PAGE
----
The University of Massachusetts Amherst
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Patenting the Technology Revolution

In 1987, after Randy Pritzker had earned his B.S. degree from the Electrical and Computer Engineering Department, he took a radical sidestep in his career by deciding to go to the Boston College Law School. That juke in his education proved to be a game breaker and led to his remarkable 21-year career as one of Massachusetts’ “Super Lawyers” at the Wolf Greenfield law firm, one of the world’s leading legal specialists in intellectual property, or IP.

One measure of Pritzker’s success is that he repeatedly appears on the annual listing of outstanding lawyers in Super Lawyers magazine, published in all 50 states and reaching more than 13 million readers. The magazine names Super Lawyers in each state who receive the highest point totals, as chosen by their peers and through independent research.

Pritzker certainly couldn’t have foreseen that kind of landmark in 1987. “It was a different world then,” he recalls about his thinking after graduating from UMass Amherst. “And frankly I didn’t know what I wanted to do.”

Pritzker’s pilgrimage from “The Graduate” to “The Super Lawyer” combined the ingredients of any well-lived life: smart decisions, perseverance, a little luck, and a dash of coincidence.

Many factors went into that fateful decision to attend law school, which soon combined his expertise in engineering and law into a practice that covers the full spectrum of IP issues, including patent and trademark portfolio management, complex litigation, due diligence, licensing matters, patentability, infringement, and other opinion matters.

Pritzker had spent his senior year of 1986-87 in an exchange program at the University of Leeds in the United Kingdom, and that formative experience broadened his horizons. Then again, he considered his options without a graduate degree in engineering as limited. So he opted to go to law school, but was also determined to use his engineering background to best advantage. That opportunity presented itself in 1989, after his first year at B.C., when he needed a summer job.

“I didn’t think general practice law firms would be interested in hiring me for temporary work after only one year of law school,” he calculated with all the forethought of a design engineer. “But I felt intellectual property specialists would be attracted by my technology background.”

He calculated right, because Wolf Greenfield hired him for a summer job. “And I’ve been here ever since,” he says simply.

Pritzker is a prime example of Wolf Greenfield’s stated mandate that “We attract, train, and invest long-term in technical and legal specialists at the forefront of their fields.” This approach makes total sense for the 80-year-old practice. Among the company’s clients are Nobel Prize winners, Fortune 500 companies, high-tech startups, and major research universities, including UMass Amherst, looking to protect and enforce their IP rights.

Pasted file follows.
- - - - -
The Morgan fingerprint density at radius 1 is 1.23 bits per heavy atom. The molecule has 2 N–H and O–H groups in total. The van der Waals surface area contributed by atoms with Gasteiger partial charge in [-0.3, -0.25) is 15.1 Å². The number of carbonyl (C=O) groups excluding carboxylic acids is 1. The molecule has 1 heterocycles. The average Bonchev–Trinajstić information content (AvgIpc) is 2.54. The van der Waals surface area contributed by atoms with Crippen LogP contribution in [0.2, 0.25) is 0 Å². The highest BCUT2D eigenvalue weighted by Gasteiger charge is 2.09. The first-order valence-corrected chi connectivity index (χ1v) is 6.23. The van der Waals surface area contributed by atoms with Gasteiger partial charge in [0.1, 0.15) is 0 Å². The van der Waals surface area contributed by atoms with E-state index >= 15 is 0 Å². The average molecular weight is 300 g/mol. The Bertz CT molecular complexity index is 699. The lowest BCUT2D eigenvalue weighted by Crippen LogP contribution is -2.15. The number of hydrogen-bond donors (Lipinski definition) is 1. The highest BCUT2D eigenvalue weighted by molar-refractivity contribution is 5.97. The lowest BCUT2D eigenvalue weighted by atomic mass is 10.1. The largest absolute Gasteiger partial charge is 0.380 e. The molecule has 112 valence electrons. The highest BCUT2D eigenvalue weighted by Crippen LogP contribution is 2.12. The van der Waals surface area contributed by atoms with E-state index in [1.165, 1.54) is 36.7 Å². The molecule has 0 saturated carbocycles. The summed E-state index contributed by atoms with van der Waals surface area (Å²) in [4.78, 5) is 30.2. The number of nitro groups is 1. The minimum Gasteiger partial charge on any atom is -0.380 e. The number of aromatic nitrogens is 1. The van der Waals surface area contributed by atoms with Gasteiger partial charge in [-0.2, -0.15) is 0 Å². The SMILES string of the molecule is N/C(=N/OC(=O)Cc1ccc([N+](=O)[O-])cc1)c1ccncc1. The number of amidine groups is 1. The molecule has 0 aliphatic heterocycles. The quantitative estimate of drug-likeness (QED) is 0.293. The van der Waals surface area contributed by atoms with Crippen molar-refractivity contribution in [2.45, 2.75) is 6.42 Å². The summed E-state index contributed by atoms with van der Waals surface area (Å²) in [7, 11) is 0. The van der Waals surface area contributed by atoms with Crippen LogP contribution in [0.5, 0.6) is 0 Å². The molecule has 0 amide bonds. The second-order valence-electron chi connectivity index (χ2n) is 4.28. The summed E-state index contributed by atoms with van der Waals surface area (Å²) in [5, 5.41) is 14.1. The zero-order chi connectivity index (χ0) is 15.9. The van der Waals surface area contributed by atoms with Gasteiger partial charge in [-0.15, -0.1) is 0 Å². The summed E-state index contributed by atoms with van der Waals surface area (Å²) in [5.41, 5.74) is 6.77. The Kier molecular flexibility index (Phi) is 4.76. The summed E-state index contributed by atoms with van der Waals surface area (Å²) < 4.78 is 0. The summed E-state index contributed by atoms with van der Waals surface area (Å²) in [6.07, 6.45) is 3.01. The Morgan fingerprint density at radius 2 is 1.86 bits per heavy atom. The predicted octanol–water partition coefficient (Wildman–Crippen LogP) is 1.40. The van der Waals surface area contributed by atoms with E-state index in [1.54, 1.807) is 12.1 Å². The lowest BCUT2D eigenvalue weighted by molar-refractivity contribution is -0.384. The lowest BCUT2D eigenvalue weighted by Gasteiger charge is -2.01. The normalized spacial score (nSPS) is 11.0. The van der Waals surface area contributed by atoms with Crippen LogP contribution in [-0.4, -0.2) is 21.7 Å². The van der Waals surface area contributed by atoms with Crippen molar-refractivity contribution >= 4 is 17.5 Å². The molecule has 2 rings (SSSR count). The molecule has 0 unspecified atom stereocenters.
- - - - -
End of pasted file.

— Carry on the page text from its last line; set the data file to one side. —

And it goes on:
Since Pritzker joined Wolf Greenfield in 1989, he has, in effect, patented much of the technology revolution. Among Pritzker’s many high-profile clients are major consumer products companies, electronics and software companies, defense contractors, investors, academic institutions, and start-up companies.

Besides helping to qualify him for his job at Wolf Greenfield, how has Pritzker’s degree from the ECE department helped him? “First of all, I got a tremendous education at the College of Engineering,” he says. “And that’s critical to my law practice. Our clients not only depend on us to be technologically savvy, but they expect and deserve it.”

Indeed, the whole IP world he works with depends on Pritzker having a thorough scientific and technological background so he can understand, interpret, and translate intellectual property into many of the patents that have created today’s society. It’s all part of the fruits of his labor.

“One of my biggest satisfactions,” he says, “is working on a very personal level with these very technologically sophisticated clients to plan some of their most important business goals, and then going out and making them happen.”

Another satisfaction has been presiding over much of the IP that has transformed the old world he knew in 1989 into the smart, user-friendly, “artificially intelligent” world of today.

But, with all the change, Pritzker still sees his UMass experience as an anchor for his career. “I’m looking at my old college textbooks right now,” he says. “The world has changed, but the fundamentals of that revolution are still all here in these books.”

One more tradition that he hopes doesn’t change is one he helped start at UMass. While Pritzker was living in the UMass Amherst residence halls in the mid-1980s, he and many other dorm students would march to Amherst College right after the first snowfall each year and pelt the dorms with snowballs as a good-natured show of school spirit.

“They would shout things like ‘safety net school!’ at us from their windows, all in good fun,” he recalls fondly. Considering his luminous career, Randy Pritzker is a living litigation against that tired old “safety net school” cliché.  He has proven that UMass is more like a “launching pad school.”